Know Your Rights: Lessons for Investors After the OpenAI Drama

Sam Altman’s saga highlights these important considerations around what you’re owed as a shareholder.

Vikram Barhat 29 November, 2023 | 4:09AM
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The recent decision of the board at tech firm OpenAI to unceremoniously fire its SEO Sam Altman has taken the business world by storm. The OpenAI saga, unfolding with twists and turns, and U-turns has sent shockwaves through the tech and investment communities, raising critical questions about corporate governance and investor rights.

While ChatGPT maker OpenAI, in which global tech giant Microsoft has invested more than US$10 billion, is not a publicly listed company, the ongoing drama surrounding the power struggle at OpenAI serves to highlight the issue of investor rights when companies’ board members collude or fight to make or oppose critical self-serving moves that may not be in the larger interest of stakeholders.

Similar media spectacles have played out in many publicly listed companies, including Rogers Inc, in the not-so-distant past. The highly publicized Rogers family saga that made headlines last year involved a fight for control of the company and brought a sharp spotlight on the impact of such power struggles and infighting on investor rights.

As a shareholder, it can be concerning when a company's governance structure concentrates voting rights among a select group, thereby granting them large influence with minimal oversight.

Hence, this may be a good time to take a close look at shareholder rights investors acquire when they buy stocks of public companies. When you purchase a share in a publicly traded company, it’s a good idea to understand the rights you gain as a shareholder. These rights give investors a certain level of influence as a partial owner of the company.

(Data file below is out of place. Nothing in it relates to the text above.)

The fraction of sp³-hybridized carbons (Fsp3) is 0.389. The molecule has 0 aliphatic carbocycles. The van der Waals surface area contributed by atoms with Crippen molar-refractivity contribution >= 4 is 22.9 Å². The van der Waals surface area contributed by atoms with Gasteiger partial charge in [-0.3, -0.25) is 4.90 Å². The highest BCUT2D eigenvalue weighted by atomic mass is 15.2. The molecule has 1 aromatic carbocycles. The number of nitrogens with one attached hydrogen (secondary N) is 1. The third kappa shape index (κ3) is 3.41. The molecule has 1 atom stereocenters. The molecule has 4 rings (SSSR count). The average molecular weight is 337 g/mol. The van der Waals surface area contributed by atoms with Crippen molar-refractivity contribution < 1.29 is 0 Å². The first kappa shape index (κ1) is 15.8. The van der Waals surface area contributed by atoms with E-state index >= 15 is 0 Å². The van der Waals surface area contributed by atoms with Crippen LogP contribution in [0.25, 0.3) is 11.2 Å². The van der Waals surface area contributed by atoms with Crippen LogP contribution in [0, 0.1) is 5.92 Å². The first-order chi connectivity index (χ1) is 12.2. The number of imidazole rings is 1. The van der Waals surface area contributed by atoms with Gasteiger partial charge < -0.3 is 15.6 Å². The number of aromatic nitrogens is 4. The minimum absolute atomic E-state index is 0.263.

What It Means to Be a Shareholder

As a shareholder in a company, you essentially hold a piece of that corporation. Shares of public companies are usually bought on stock exchanges where they are traded, but they can also be acquired through public offerings or private sales.

Although you don't manage the company's daily operations, being a shareholder gives you certain legal rights against the corporation, its directors, officers, and controlling shareholders. These rights are legal protections provided to you by both local and federal law.

Your Rights as a Shareholder

Typically, being a shareholder comes with certain privileges such as the ability to vote on key issues, the entitlement to a portion of the company's profits in the form of dividends, and a claim on the residual assets of the company in the event of insolvency. However, the extent of these rights can differ based on the type of shares you hold, whether they are preferred or common, two main types of stocks. The majority of stocks sold are common stocks.

Preferred shares: Preferred shares are a unique type of equity that, while not granting voting rights at shareholder meetings, offer the advantage of dividend payments. In the hierarchy of payouts in the event of a company's dissolution or insolvency, preferred shares sit comfortably between debt and common shares. This means that, while debtholders are first in line to recoup their investments, preferred shareholders are next, receiving the value of their shares ahead of those holding common shares.